For those of you haven’t been paying attention to the uproar in India over whether school kids get Christmas off this year, we have one more thing to rejoice today: India’s “commitment towards providing transparent, effective and accountable governance to the people of this country.”
Since today is a day to celebrate governance, I thought I would share a relevant story with you from my recent trip to Sitapur. I spent much of the trip in villages talking to people about pit cleaning, and in the process Nikhil and I ran into a household that uses a dry latrine. Now, it’s no secret that manual scavenging still exists in India. Despite the passage of The Employment of Manual Scavengers and Construction of Dry Latrines Prohibition Act in 1993, the 2011 Census recorded almost 8 lakh dry latrines that are cleaned out by people. After over 20 years since the prohibition of manual scavenging, this degrading and inhumane practice still persists.
What was surprising about this particular family was that the head of the household is an anganwadi worker. So, what’s new? Government employees break the law all the time. But, she thought that we were also from the government, and were there to give away latrines. Despite this belief, she had no qualms about telling us she uses a dry latrine and even allowing us to look at it. Not only does her behaviour suggest that use of dry latrines is socially acceptable, it also suggests that she either has no knowledge of the Act or at least no fear of its enforcement.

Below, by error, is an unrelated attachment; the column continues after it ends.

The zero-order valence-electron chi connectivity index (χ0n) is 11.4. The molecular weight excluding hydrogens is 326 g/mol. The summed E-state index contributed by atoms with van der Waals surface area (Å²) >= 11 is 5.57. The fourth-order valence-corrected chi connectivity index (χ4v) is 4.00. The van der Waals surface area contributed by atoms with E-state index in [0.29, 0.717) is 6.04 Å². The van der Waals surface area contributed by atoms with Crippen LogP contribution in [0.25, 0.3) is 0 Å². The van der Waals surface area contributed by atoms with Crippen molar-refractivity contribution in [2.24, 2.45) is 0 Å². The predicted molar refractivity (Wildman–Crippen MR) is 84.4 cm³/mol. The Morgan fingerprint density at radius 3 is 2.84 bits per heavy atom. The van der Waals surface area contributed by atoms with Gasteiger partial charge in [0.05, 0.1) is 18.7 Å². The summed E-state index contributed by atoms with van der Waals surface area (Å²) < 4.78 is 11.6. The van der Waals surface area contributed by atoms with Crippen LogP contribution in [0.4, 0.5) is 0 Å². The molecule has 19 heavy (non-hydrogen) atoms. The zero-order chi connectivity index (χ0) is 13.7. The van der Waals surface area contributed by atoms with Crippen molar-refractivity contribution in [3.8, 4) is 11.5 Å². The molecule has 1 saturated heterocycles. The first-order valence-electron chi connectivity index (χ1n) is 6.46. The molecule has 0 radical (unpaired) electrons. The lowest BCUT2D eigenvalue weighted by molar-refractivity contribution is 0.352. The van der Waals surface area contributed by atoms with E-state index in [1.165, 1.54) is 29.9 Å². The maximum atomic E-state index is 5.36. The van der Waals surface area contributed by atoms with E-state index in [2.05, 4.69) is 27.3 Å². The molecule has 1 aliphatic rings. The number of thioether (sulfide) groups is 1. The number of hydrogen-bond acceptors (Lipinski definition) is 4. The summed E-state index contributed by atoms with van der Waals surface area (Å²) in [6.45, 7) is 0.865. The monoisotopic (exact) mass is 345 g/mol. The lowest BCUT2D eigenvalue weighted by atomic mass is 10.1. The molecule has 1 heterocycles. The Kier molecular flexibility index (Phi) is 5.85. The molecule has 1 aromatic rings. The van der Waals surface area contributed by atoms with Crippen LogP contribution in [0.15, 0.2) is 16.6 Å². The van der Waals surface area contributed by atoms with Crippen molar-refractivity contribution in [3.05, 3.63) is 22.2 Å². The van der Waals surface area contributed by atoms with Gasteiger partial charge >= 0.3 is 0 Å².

Having a place to defecate in the home is pretty important for this anganwadi’s family. Her son had polio when he was a child and now can hardly walk. He is now 21 and gets around on a three-wheeled cycle which he pedals with his arms. He uses the dry latrine because it isn’t easily able to go in the open by himself and it would be difficult for anyone else in the household to pick him up to take him out. The anganwadi worker uses it too because she believes it is inappropriate for women to go in the open. Every few days, a sweeper comes to pick up the poop and throws it out somewhere, and in return he or she gets Rs. 60 per month.
We tried talking with this household about other inexpensive latrine options. They weren’t excited about any of them. It seemed that as long as manual scavengers were available in the village and would do this work, they would keep using the dry latrine, regardless of any law against it.
How can we expect laws to be enforced and social norms to change when the government isn’t even enforcing good behaviour in its own ranks, among the employees who are closest to the ground? So, as we celebrate the path to good governance today, we should keep in mind just how long the road is.